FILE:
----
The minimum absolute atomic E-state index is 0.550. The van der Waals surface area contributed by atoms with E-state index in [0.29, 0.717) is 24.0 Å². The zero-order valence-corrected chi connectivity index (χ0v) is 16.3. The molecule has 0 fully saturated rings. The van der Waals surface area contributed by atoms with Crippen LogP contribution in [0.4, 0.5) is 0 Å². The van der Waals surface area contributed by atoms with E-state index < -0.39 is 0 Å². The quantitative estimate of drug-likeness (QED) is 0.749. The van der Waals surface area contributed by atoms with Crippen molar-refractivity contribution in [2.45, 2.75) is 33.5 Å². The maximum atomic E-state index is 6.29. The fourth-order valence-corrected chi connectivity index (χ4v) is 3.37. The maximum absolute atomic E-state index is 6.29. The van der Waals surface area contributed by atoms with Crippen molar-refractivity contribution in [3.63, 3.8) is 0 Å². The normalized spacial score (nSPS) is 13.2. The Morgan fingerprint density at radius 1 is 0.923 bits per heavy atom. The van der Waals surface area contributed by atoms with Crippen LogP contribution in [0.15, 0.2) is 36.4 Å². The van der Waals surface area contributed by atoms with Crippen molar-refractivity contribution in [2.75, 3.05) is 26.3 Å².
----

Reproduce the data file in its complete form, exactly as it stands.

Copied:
The minimum absolute atomic E-state index is 0.550. The van der Waals surface area contributed by atoms with E-state index in [0.29, 0.717) is 24.0 Å². The zero-order valence-corrected chi connectivity index (χ0v) is 16.3. The molecule has 0 fully saturated rings. The van der Waals surface area contributed by atoms with Crippen LogP contribution in [0.4, 0.5) is 0 Å². The van der Waals surface area contributed by atoms with E-state index < -0.39 is 0 Å². The quantitative estimate of drug-likeness (QED) is 0.749. The van der Waals surface area contributed by atoms with Crippen molar-refractivity contribution in [2.45, 2.75) is 33.5 Å². The maximum atomic E-state index is 6.29. The fourth-order valence-corrected chi connectivity index (χ4v) is 3.37. The maximum absolute atomic E-state index is 6.29. The van der Waals surface area contributed by atoms with Crippen molar-refractivity contribution in [3.63, 3.8) is 0 Å². The normalized spacial score (nSPS) is 13.2. The Morgan fingerprint density at radius 1 is 0.923 bits per heavy atom. The van der Waals surface area contributed by atoms with Crippen LogP contribution in [0.15, 0.2) is 36.4 Å². The van der Waals surface area contributed by atoms with Crippen molar-refractivity contribution in [2.75, 3.05) is 26.3 Å².